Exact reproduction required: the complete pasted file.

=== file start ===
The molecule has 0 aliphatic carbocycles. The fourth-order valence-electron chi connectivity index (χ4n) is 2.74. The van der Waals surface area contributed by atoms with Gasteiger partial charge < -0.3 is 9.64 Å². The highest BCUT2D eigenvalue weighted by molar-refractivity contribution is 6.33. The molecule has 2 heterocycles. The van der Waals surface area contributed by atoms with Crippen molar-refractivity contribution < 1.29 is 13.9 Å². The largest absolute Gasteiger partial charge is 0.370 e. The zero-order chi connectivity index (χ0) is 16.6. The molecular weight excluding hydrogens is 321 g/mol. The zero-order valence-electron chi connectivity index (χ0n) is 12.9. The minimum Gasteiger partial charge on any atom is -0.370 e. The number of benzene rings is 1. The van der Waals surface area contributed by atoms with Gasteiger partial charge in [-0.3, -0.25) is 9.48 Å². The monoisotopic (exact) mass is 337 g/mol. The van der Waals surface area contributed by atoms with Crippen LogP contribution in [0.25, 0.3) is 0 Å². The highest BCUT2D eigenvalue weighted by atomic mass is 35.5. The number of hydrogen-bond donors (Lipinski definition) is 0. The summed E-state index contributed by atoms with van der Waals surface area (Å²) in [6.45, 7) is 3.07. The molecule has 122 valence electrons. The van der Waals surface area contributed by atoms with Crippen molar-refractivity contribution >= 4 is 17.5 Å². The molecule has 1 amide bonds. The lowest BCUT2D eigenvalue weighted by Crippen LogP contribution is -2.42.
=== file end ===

The molecule has 0 aliphatic carbocycles. The fourth-order valence-electron chi connectivity index (χ4n) is 2.74. The van der Waals surface area contributed by atoms with Gasteiger partial charge < -0.3 is 9.64 Å². The highest BCUT2D eigenvalue weighted by molar-refractivity contribution is 6.33. The molecule has 2 heterocycles. The van der Waals surface area contributed by atoms with Crippen molar-refractivity contribution < 1.29 is 13.9 Å². The largest absolute Gasteiger partial charge is 0.370 e. The zero-order chi connectivity index (χ0) is 16.6. The molecular weight excluding hydrogens is 321 g/mol. The zero-order valence-electron chi connectivity index (χ0n) is 12.9. The minimum Gasteiger partial charge on any atom is -0.370 e. The number of benzene rings is 1. The van der Waals surface area contributed by atoms with Gasteiger partial charge in [-0.3, -0.25) is 9.48 Å². The monoisotopic (exact) mass is 337 g/mol. The van der Waals surface area contributed by atoms with Crippen LogP contribution in [0.25, 0.3) is 0 Å². The highest BCUT2D eigenvalue weighted by atomic mass is 35.5. The number of hydrogen-bond donors (Lipinski definition) is 0. The summed E-state index contributed by atoms with van der Waals surface area (Å²) in [6.45, 7) is 3.07. The molecule has 122 valence electrons. The van der Waals surface area contributed by atoms with Crippen molar-refractivity contribution >= 4 is 17.5 Å². The molecule has 1 amide bonds. The lowest BCUT2D eigenvalue weighted by Crippen LogP contribution is -2.42.